Uncle Max eBook

This eBook from the Gutenberg Project consists of approximately 706 pages of information about Uncle Max.

’Oh, the vicar, to be sure; and he seemed finely surprised to see Miss Hamilton there.  “So you’ve come to see your old scholar,” he says, smiling, and Miss Hamilton says, “Yes; but she must go now,” and she drops her glove, and parson looks for it, but it was too dark, and for all his groping it could not be found.  “I must just go without it,” says Miss Hamilton; “but I have got my muff, and it does not matter,” and she says good-bye, and goes away.  Parson found it, though,’ went on Robin garrulously.  ’When Sally lighted the candle he spies it at once, and puts it in his pocket.  “Miss Hamilton will be fine and glad when you tell her it is found,” I says to parson; but he just looks at me in an odd sort of way, and says, “Yes, Robin, certainly.”—­’And you won’t forget to give it to her, to-morrow, sir?’ but he did not seem to hear me.  “Good-night, my man,” he said.  “So Miss Hamilton did not think you were too old to be kissed.”  And he kissed me just in the same place as she did.  What did you say, miss?’

‘I did not say anything, Robin.’

’Didn’t you, miss?  I thought I heard you say “poor man,” or something like that.  Is not Miss Hamilton beautiful?  I think she is almost as beautiful as my picture of the Virgin Mary.  I asked parson if he did not think so, and he said yes.  Do you think she will come again soon?’

‘We shall see, Robbie dear.’  But, as I spoke, something told me that we should not see Miss Hamilton there again.



The days flew rapidly by, and I was almost too busy to heed them as they passed.  Each morning I woke with fresh energy to my day’s work; the hours were so full of interest and varied employment that my evening rest came all too soon.  I grew so fond of my patients, especially of poor little Robin, that I never left them willingly; and the knowledge that I was necessary to them, that they looked to me for relief and comfort, seemed to fill my life with sweetness.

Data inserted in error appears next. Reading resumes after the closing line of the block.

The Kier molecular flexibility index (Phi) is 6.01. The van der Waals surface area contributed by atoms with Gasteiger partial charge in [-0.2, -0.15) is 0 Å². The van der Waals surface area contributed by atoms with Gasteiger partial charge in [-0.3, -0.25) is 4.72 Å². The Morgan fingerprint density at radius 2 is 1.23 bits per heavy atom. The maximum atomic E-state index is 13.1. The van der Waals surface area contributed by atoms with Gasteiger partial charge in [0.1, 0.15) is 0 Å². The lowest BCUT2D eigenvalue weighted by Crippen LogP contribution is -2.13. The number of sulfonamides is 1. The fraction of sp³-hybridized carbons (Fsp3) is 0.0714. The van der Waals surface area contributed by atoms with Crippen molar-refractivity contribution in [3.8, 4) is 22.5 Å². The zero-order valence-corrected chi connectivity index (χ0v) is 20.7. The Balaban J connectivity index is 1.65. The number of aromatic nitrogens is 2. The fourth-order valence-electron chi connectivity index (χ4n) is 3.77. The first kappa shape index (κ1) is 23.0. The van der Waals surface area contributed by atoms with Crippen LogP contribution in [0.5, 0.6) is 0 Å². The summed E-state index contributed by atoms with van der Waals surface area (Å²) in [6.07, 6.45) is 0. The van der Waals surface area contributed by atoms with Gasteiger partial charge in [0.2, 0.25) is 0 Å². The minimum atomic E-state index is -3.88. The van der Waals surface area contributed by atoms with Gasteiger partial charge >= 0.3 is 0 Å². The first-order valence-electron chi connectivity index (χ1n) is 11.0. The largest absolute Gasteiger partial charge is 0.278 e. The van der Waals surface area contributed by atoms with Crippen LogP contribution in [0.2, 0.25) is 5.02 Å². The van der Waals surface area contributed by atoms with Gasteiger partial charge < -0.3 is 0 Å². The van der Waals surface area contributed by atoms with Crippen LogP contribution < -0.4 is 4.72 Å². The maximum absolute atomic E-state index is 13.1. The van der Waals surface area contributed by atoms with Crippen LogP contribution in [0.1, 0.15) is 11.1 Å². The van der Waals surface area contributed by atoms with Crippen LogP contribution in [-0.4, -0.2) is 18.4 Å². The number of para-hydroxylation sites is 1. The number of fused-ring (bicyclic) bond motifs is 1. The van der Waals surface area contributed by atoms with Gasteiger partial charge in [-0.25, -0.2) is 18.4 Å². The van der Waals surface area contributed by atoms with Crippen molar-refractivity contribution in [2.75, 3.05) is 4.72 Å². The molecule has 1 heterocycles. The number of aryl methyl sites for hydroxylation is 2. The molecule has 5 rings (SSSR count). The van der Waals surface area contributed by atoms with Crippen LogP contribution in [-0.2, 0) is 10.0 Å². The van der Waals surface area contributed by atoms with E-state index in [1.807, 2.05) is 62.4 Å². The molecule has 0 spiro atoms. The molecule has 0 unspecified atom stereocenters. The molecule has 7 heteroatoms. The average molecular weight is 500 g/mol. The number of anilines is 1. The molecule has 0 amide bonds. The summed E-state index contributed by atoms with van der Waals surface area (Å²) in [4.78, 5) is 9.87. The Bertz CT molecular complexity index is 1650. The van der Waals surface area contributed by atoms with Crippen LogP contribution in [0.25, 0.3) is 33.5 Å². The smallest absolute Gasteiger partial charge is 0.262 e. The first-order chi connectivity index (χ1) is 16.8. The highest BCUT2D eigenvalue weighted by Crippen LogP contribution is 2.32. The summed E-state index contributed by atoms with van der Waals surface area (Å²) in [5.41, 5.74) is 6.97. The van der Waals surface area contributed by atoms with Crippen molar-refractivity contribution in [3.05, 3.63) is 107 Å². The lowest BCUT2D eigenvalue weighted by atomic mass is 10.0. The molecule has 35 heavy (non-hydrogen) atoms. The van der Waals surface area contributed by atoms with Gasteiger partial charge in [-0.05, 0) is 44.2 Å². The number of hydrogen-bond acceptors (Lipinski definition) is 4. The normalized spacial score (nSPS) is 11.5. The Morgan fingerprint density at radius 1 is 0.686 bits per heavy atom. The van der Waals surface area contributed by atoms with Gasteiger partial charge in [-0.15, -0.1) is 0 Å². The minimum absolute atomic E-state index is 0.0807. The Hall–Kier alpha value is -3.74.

As I said to myself daily, no one need complain that one’s existence is objectless, or altogether desolate, as long as there are sick bodies and sick souls to which one can minister.  For ’Give, and it shall be given unto you,’ is the Divine command, and sympathy and help bestowed on our suffering fellow-creatures shall be repaid into our bosoms a hundredfold.  I was right in my surmise:  Miss Hamilton did not again visit her little scholar; but Lady Betty came almost daily, and was a great help in amusing the child.  I was with him for an hour in the morning, and again in the late afternoon; but Mrs. Marshall took up the greater part of my time; she was growing more feeble every day, and needed my constant care.  Unless it were absolutely necessary, I was unwilling to sacrifice my night’s rest, or to draw too largely on my stock of strength; but I had fallen into the habit, during the last week

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Uncle Max from Project Gutenberg. Public domain.
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